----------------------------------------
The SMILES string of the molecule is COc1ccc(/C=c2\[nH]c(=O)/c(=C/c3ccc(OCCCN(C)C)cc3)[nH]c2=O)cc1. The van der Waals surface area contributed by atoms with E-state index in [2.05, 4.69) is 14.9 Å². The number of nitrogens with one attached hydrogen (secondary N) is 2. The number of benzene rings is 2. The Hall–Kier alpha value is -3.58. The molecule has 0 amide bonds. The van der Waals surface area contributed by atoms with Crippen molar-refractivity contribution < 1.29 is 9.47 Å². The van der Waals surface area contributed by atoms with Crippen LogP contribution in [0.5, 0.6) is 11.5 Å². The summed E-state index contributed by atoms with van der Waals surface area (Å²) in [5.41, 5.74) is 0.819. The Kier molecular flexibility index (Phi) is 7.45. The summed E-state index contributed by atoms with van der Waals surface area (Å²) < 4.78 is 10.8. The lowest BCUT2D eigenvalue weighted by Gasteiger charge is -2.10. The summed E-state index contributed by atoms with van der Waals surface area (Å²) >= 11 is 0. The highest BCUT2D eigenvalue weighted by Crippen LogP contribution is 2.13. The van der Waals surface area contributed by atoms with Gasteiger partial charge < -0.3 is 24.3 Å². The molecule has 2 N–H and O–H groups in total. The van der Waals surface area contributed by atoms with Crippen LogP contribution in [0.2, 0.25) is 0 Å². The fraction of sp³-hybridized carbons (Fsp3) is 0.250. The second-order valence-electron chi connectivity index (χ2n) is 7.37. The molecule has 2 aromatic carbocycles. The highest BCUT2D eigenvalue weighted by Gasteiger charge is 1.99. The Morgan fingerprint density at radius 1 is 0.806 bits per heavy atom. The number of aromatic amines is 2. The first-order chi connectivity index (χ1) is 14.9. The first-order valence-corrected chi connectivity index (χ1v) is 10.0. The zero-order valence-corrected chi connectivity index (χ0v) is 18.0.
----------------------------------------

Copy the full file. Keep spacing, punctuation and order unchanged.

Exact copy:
The SMILES string of the molecule is COc1ccc(/C=c2\[nH]c(=O)/c(=C/c3ccc(OCCCN(C)C)cc3)[nH]c2=O)cc1. The van der Waals surface area contributed by atoms with E-state index in [2.05, 4.69) is 14.9 Å². The number of nitrogens with one attached hydrogen (secondary N) is 2. The number of benzene rings is 2. The Hall–Kier alpha value is -3.58. The molecule has 0 amide bonds. The van der Waals surface area contributed by atoms with Crippen molar-refractivity contribution < 1.29 is 9.47 Å². The van der Waals surface area contributed by atoms with Crippen LogP contribution in [0.5, 0.6) is 11.5 Å². The summed E-state index contributed by atoms with van der Waals surface area (Å²) in [5.41, 5.74) is 0.819. The Kier molecular flexibility index (Phi) is 7.45. The summed E-state index contributed by atoms with van der Waals surface area (Å²) < 4.78 is 10.8. The lowest BCUT2D eigenvalue weighted by Gasteiger charge is -2.10. The summed E-state index contributed by atoms with van der Waals surface area (Å²) >= 11 is 0. The highest BCUT2D eigenvalue weighted by Crippen LogP contribution is 2.13. The van der Waals surface area contributed by atoms with Gasteiger partial charge < -0.3 is 24.3 Å². The molecule has 2 N–H and O–H groups in total. The van der Waals surface area contributed by atoms with Crippen LogP contribution in [0.2, 0.25) is 0 Å². The fraction of sp³-hybridized carbons (Fsp3) is 0.250. The second-order valence-electron chi connectivity index (χ2n) is 7.37. The molecule has 2 aromatic carbocycles. The highest BCUT2D eigenvalue weighted by Gasteiger charge is 1.99. The Morgan fingerprint density at radius 1 is 0.806 bits per heavy atom. The number of aromatic amines is 2. The first-order chi connectivity index (χ1) is 14.9. The first-order valence-corrected chi connectivity index (χ1v) is 10.0. The zero-order valence-corrected chi connectivity index (χ0v) is 18.0.